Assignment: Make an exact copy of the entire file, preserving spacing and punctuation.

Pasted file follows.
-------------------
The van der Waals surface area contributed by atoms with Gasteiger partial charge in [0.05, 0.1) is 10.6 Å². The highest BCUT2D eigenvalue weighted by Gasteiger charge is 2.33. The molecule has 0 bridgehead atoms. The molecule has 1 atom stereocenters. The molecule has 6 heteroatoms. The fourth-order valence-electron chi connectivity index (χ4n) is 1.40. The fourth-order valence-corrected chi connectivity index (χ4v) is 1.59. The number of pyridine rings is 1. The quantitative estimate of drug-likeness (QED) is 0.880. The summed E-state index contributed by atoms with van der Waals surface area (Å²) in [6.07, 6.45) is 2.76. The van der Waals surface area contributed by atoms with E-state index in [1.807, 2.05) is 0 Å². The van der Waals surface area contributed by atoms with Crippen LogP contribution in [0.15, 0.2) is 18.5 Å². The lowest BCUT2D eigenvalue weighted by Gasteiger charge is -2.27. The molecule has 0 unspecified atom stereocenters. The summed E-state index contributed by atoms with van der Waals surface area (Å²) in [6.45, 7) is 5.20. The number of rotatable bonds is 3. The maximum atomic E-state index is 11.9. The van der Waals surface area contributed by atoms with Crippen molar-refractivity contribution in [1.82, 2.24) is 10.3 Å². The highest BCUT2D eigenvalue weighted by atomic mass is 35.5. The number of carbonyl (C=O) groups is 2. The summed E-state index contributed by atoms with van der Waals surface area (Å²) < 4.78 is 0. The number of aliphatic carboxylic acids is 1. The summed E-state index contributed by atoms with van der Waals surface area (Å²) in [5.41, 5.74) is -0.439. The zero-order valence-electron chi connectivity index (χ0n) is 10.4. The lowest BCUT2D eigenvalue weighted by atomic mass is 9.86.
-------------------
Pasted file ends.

The van der Waals surface area contributed by atoms with Gasteiger partial charge in [0.05, 0.1) is 10.6 Å². The highest BCUT2D eigenvalue weighted by Gasteiger charge is 2.33. The molecule has 0 bridgehead atoms. The molecule has 1 atom stereocenters. The molecule has 6 heteroatoms. The fourth-order valence-electron chi connectivity index (χ4n) is 1.40. The fourth-order valence-corrected chi connectivity index (χ4v) is 1.59. The number of pyridine rings is 1. The quantitative estimate of drug-likeness (QED) is 0.880. The summed E-state index contributed by atoms with van der Waals surface area (Å²) in [6.07, 6.45) is 2.76. The van der Waals surface area contributed by atoms with E-state index in [1.807, 2.05) is 0 Å². The van der Waals surface area contributed by atoms with Crippen LogP contribution in [0.15, 0.2) is 18.5 Å². The lowest BCUT2D eigenvalue weighted by Gasteiger charge is -2.27. The molecule has 0 unspecified atom stereocenters. The summed E-state index contributed by atoms with van der Waals surface area (Å²) in [6.45, 7) is 5.20. The number of rotatable bonds is 3. The maximum atomic E-state index is 11.9. The van der Waals surface area contributed by atoms with Crippen molar-refractivity contribution in [1.82, 2.24) is 10.3 Å². The highest BCUT2D eigenvalue weighted by atomic mass is 35.5. The number of carbonyl (C=O) groups is 2. The summed E-state index contributed by atoms with van der Waals surface area (Å²) < 4.78 is 0. The number of aliphatic carboxylic acids is 1. The summed E-state index contributed by atoms with van der Waals surface area (Å²) in [5.41, 5.74) is -0.439. The zero-order valence-electron chi connectivity index (χ0n) is 10.4. The lowest BCUT2D eigenvalue weighted by atomic mass is 9.86.